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SpaceX Spacecraft may suffer from clogged pores



SpaceX, the aerospace company founded by Elon Musk, has worked hard on an ambitious project: to permanently settle people on Mars.

To make this vision a reality, Musk is developing a colossal, completely reusable launch system called Starship.

The starship is designed as a 180-foot-space spacecraft that will climb in orbit over the super heavy, rocket boost of about 220 feet, according to its latest descriptions. The spacecraft is designed to be fueled in low Earth orbit to propel 100 passengers and more than 100 tonnes of cargo on Mars.

But the success or failure of the launch system – and Musk's human race support plan ̵

1; can be reduced to the viability of two major and recent design changes that Musk described as "radical" and "delightful" One change involves the construction of the stainless steel alloy spacecraft instead of composite carbon fiber. But the most surprising change, according to airspace industry experts, is the way the star ship will try not to burn in the atmosphere of Mars and Earth.

Instead of relying on thousands of heavy ceramic tiles to protect Starship from heat, as NASA did with its space shuttle, Musk says the spacecraft will "bleed" rocket fuel through small pores to cool down. In theory, placing a liquid between the steel skin of the Star Ship and the hot plasma that is formed while it is being fired by atmospheric gases will prevent the ship from being destroyed.

Read more : Astronaut Chris Hadfield says we could go to Mars decades ago – that's why we are not

But if SpaceX can pull a system to launch this unprecedented size and design – says Walt Engelund, aerospace engineer and director of NASA Langley Space and Technology Research.

"Massive entry, descent and landing is something NASA has caused for decades, we spent a lot of time thinking about doing it on Mars," Engelond said. Business Insider. "We've arrived at the metric-tonal rover" Curiosity "- that's the biggest thing we ever put on the surface of Mars.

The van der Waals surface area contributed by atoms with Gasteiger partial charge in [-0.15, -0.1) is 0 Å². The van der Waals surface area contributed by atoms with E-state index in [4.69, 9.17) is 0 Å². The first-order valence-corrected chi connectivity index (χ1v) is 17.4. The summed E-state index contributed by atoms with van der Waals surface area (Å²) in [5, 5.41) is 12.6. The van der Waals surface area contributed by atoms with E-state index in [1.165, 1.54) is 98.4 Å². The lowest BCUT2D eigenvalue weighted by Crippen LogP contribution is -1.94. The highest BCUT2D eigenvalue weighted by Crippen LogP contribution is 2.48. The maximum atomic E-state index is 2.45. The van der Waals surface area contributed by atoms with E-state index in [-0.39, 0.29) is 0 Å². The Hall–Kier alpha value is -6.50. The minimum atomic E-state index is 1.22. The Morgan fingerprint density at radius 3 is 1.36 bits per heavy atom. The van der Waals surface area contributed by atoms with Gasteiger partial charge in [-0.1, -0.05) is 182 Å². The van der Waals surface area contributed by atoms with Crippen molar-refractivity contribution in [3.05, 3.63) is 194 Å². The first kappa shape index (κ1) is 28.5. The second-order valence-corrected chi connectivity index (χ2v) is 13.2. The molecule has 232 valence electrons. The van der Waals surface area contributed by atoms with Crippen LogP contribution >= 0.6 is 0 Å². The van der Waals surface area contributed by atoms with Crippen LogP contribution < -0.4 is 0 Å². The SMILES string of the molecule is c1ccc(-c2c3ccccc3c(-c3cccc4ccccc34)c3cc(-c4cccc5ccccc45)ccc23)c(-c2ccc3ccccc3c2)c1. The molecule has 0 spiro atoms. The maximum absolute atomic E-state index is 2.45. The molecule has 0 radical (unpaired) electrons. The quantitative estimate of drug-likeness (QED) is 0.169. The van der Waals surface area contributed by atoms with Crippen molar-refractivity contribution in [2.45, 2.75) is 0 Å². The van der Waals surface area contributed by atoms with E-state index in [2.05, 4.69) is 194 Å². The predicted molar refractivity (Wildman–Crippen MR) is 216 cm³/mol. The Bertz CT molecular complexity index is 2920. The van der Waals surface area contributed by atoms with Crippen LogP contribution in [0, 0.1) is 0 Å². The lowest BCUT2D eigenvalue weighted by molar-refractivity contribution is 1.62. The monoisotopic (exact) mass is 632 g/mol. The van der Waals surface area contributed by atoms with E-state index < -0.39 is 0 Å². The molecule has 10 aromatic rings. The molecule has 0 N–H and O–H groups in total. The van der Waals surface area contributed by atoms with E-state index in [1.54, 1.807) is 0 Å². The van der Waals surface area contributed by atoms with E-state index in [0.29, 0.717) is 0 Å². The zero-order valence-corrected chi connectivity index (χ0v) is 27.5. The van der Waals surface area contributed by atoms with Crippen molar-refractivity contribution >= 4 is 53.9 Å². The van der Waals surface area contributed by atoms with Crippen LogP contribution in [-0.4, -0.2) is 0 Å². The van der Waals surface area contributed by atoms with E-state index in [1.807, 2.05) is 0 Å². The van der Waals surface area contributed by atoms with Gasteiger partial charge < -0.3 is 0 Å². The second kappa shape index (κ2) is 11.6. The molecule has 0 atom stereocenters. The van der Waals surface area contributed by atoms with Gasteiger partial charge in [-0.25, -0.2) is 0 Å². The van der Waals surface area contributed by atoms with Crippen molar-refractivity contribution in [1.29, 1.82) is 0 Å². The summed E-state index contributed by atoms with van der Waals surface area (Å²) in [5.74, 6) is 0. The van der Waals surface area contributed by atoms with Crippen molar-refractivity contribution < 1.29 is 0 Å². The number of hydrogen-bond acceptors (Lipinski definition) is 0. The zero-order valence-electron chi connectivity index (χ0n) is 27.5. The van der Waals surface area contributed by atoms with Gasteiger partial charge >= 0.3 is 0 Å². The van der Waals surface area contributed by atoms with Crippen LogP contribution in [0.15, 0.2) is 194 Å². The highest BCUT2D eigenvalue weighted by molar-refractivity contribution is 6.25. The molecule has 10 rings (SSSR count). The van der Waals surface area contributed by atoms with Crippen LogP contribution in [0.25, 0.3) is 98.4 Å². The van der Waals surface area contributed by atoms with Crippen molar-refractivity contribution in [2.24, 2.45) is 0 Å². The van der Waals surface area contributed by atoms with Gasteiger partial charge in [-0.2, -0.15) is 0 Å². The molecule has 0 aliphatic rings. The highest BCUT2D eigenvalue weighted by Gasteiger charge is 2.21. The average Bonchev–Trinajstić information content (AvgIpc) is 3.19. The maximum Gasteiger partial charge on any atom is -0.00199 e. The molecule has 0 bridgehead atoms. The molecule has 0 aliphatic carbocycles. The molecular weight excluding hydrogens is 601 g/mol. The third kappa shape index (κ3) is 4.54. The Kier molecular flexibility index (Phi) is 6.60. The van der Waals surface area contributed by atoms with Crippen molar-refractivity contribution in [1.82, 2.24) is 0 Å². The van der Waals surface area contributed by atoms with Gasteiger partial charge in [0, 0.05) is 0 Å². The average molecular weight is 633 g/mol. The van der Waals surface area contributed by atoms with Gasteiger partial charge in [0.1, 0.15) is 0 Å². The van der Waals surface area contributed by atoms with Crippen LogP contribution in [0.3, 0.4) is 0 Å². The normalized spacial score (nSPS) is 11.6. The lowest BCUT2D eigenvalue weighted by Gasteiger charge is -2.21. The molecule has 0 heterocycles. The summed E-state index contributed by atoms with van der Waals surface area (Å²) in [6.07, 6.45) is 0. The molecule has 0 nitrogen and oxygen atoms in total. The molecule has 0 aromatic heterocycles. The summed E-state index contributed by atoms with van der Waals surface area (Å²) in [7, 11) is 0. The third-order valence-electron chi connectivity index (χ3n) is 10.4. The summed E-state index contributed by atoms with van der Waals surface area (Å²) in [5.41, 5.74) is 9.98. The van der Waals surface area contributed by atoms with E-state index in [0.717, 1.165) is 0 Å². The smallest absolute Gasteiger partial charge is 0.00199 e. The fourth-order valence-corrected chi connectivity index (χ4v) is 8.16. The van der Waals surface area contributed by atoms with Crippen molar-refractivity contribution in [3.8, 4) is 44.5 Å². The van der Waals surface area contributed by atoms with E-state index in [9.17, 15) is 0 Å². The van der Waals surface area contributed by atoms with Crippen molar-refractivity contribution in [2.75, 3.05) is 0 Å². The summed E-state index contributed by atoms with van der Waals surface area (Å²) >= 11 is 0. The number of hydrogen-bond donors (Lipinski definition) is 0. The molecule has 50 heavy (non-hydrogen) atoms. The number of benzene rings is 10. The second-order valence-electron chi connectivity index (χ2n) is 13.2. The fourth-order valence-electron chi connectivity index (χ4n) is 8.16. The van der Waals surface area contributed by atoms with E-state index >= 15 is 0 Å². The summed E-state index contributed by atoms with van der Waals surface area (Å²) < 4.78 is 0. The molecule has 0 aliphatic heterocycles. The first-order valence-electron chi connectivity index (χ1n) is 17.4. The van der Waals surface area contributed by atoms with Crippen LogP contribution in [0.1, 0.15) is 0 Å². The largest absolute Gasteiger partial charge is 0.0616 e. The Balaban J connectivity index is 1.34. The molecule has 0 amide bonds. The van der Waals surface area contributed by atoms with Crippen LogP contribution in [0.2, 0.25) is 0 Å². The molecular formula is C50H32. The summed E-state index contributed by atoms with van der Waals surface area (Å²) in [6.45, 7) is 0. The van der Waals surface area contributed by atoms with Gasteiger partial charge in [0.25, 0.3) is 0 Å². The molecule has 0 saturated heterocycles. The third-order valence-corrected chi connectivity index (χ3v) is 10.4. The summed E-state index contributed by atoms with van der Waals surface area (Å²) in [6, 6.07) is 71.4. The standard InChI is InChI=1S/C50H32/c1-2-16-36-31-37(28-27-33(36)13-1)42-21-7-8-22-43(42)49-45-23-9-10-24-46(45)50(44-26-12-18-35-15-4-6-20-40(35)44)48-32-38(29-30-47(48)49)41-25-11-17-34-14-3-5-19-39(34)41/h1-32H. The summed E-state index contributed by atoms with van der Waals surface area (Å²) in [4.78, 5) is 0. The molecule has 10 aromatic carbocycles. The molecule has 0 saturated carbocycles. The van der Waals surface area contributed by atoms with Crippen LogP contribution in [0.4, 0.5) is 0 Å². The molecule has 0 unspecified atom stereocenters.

Moving from landing a car-sized Martian robot to a size-filled ship filled with people, Engelund said, is "on a few orders of magnitude" – about 100 times – harder than the landing of curiosity , which he said "is one of the toughest things we've done in NASA." "It will not be easy for us or for SpaceX," Engelond said.

Why starships became a ship with a heavy metal rocket

Musk believes he can build a self-sufficient city on the red planet from 2050 . He wants individual tickets for Mars to be cheap as a house on Earth, and for return trips – free of charge. The Starship-Super Heavy starter system is the way Musk plans to achieve this goal, and said the move to stainless steel alloys is a way to reduce costs and build the system more quickly. "The starship will look like liquid silver," said Musk for the change in December, adding that the ship would have a mirror coating to reflect the heat – a literal case of a cool factor.

Illustration of the SpaceX space ship's forthcoming spacecraft and the Super Heavy Rocket launcher (in the center) next to NASA's Saturn V (left) and SpaceX's Fallon 9 rocket launcher (right).
In an interview with Popular Mechanics, Musk explained that steel is about 67 times less expensive than the weight of the light but superpower carbon fiber composites that SpaceX is she was planning to use only in September. Steel is also easier to work than carbon fiber, allows faster prototyping and rises better to intense heat. "Moreover," Musk said, "the strength of steel is" increased by 50% "when touched by ultra-fluid fluids, including cryogenic methane and oxygen, which the Star ship can use to move in space.

Read more : SpaceX tests Raptor rocket engine with "insanity" for missions on the Moon and Mars. Musk's future can boast its unsurpassed performance.

The steel problem, however, is that the material is dense and heavy. At least one early version of General Dynamics' Atlas Racket, which was made of metal crushed at its own weight on the launch rocket.

But Musk suggests that the use of SpaceX steel is very different and will make the stronger, more durable and not so heavy a revised star ship. After all, he said, material change will improve the performance of the rocket ship over the old design. "I am confident that the stainless steel vessel will be lighter than advanced aluminum or carbon fiber because of its weight-to-temperature weight and the reduced need for thermal protection," Musk said in January. But no matter how hard it is steel, it is not invincible, especially when it forms the skin of a spacecraft screaming through the atmospheric gases.